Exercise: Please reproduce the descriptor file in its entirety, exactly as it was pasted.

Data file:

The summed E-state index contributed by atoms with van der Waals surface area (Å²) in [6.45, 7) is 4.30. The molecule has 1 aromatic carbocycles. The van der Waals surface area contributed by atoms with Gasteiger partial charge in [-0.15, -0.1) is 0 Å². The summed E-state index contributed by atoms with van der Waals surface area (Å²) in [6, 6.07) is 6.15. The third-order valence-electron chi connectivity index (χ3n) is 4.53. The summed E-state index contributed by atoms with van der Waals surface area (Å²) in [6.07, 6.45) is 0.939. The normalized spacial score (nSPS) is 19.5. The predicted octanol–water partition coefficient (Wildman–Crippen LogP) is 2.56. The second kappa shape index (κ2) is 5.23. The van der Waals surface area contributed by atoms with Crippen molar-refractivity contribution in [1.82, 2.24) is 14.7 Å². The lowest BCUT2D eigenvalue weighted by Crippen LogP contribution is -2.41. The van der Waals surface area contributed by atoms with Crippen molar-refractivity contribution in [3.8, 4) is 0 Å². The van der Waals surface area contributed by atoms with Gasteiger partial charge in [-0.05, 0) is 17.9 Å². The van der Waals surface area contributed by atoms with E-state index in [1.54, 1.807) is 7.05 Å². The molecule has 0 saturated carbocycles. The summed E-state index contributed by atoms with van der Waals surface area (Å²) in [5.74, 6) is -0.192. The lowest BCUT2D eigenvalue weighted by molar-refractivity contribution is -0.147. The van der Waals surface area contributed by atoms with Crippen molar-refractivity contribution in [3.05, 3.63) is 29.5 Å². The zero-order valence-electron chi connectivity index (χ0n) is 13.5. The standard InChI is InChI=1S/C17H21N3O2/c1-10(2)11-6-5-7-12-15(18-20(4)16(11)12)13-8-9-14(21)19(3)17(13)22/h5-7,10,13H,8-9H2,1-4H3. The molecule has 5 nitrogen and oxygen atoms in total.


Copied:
The summed E-state index contributed by atoms with van der Waals surface area (Å²) in [6.45, 7) is 4.30. The molecule has 1 aromatic carbocycles. The van der Waals surface area contributed by atoms with Gasteiger partial charge in [-0.15, -0.1) is 0 Å². The summed E-state index contributed by atoms with van der Waals surface area (Å²) in [6, 6.07) is 6.15. The third-order valence-electron chi connectivity index (χ3n) is 4.53. The summed E-state index contributed by atoms with van der Waals surface area (Å²) in [6.07, 6.45) is 0.939. The normalized spacial score (nSPS) is 19.5. The predicted octanol–water partition coefficient (Wildman–Crippen LogP) is 2.56. The second kappa shape index (κ2) is 5.23. The van der Waals surface area contributed by atoms with Crippen molar-refractivity contribution in [1.82, 2.24) is 14.7 Å². The lowest BCUT2D eigenvalue weighted by Crippen LogP contribution is -2.41. The van der Waals surface area contributed by atoms with Crippen molar-refractivity contribution in [3.8, 4) is 0 Å². The van der Waals surface area contributed by atoms with Gasteiger partial charge in [-0.05, 0) is 17.9 Å². The van der Waals surface area contributed by atoms with E-state index in [1.54, 1.807) is 7.05 Å². The molecule has 0 saturated carbocycles. The summed E-state index contributed by atoms with van der Waals surface area (Å²) in [5.74, 6) is -0.192. The lowest BCUT2D eigenvalue weighted by molar-refractivity contribution is -0.147. The van der Waals surface area contributed by atoms with Crippen molar-refractivity contribution in [3.05, 3.63) is 29.5 Å². The zero-order valence-electron chi connectivity index (χ0n) is 13.5. The standard InChI is InChI=1S/C17H21N3O2/c1-10(2)11-6-5-7-12-15(18-20(4)16(11)12)13-8-9-14(21)19(3)17(13)22/h5-7,10,13H,8-9H2,1-4H3. The molecule has 5 nitrogen and oxygen atoms in total.